Our world is facing unprecedented times… and in the face of these challenges, Baptist World Aid is acting urgently, and on a larger scale than ever before.
Will you give your most important gift ever to stop preventable deaths and stop the rapid spread of coronavirus (COVID-19)?
As an Australian, you are doing all that’s within your power to stop the spread of coronavirus… from regularly washing your hands, to seeing your doctor about worrying symptoms, to keeping your distance from those most at risk.
But what if you didn’t have these options?
What if your community had no clean water… and no soap? What if the nearest doctor was hours away? And what if you and your family of five lived in a refugee camp so overcrowded, that it makes social distancing – of any kind – completely out of the question?
Your most important gift ever is required to save vulnerable lives and to stop preventable coronavirus deaths during this global emergency.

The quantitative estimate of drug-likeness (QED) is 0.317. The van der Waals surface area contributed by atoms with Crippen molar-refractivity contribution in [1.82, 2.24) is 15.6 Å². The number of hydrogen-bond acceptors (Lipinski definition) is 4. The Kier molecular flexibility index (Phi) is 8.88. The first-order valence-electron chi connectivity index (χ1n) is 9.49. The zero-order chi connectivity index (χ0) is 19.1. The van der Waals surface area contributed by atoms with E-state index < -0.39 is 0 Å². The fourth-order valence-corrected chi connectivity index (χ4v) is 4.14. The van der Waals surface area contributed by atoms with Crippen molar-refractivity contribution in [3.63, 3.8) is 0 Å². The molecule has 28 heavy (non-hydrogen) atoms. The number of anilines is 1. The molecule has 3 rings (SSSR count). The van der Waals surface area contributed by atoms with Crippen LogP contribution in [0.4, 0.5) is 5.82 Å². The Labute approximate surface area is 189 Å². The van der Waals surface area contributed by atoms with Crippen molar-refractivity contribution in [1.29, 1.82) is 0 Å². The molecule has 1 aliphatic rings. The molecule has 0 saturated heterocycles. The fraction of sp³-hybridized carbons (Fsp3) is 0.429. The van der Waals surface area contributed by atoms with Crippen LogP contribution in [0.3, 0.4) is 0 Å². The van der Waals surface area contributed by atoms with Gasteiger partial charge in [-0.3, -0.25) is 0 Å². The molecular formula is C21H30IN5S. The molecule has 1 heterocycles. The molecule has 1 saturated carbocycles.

Your most important gift ever will help fund an urgent coronavirus emergency response in Lebanon, on the Syrian border. That means, when you give to the COVID-19 Global Emergency Appeal, your generosity is work in a region which is crowded with more than 300,000 vulnerable refugees… living in closely confined quarters.
Due to conflict and violence, these Syrian refugee families are already under great stress. But your generous gift will help to provide five health clinics with extra medical equipment and staff, as well as protective equipment for frontline workers… so they can continue to protect vulnerable refugee families from coronavirus throughout this crisis. Thank you!
Your most important gift ever also means our existing Christian partners can receive small grants to help with the following:
- Materials to tell children, women, and men living in poverty about the great importance of thoroughly washing their hands… to keep them safe from coronavirus.
- Water and water sources for communities who currently have none… so they can their hands stay clean from germs.
- And protective equipment so that frontline workers can keep safe from coronavirus and caring for those who are sick.